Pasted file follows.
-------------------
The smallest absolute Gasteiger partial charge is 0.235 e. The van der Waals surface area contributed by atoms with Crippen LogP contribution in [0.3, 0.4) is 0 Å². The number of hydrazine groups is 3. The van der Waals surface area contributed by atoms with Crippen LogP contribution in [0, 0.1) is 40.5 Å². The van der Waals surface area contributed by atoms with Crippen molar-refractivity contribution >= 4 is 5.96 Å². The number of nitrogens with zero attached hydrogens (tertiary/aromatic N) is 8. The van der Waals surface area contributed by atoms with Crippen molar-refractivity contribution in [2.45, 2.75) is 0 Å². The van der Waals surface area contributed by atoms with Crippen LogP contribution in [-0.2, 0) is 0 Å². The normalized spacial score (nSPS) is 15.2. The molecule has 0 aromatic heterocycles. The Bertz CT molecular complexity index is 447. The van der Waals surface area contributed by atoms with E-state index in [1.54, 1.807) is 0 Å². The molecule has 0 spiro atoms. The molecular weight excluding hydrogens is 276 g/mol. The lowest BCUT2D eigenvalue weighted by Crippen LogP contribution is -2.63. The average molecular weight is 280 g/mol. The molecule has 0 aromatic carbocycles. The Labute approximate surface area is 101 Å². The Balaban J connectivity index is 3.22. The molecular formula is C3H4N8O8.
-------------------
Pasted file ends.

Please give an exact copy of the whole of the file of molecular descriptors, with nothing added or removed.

The smallest absolute Gasteiger partial charge is 0.235 e. The van der Waals surface area contributed by atoms with Crippen LogP contribution in [0.3, 0.4) is 0 Å². The number of hydrazine groups is 3. The van der Waals surface area contributed by atoms with Crippen LogP contribution in [0, 0.1) is 40.5 Å². The van der Waals surface area contributed by atoms with Crippen molar-refractivity contribution >= 4 is 5.96 Å². The number of nitrogens with zero attached hydrogens (tertiary/aromatic N) is 8. The van der Waals surface area contributed by atoms with Crippen molar-refractivity contribution in [2.45, 2.75) is 0 Å². The van der Waals surface area contributed by atoms with Crippen LogP contribution in [-0.2, 0) is 0 Å². The normalized spacial score (nSPS) is 15.2. The molecule has 0 aromatic heterocycles. The Bertz CT molecular complexity index is 447. The van der Waals surface area contributed by atoms with E-state index in [1.54, 1.807) is 0 Å². The molecule has 0 spiro atoms. The molecular weight excluding hydrogens is 276 g/mol. The lowest BCUT2D eigenvalue weighted by Crippen LogP contribution is -2.63. The average molecular weight is 280 g/mol. The molecule has 0 aromatic carbocycles. The Labute approximate surface area is 101 Å². The Balaban J connectivity index is 3.22. The molecular formula is C3H4N8O8.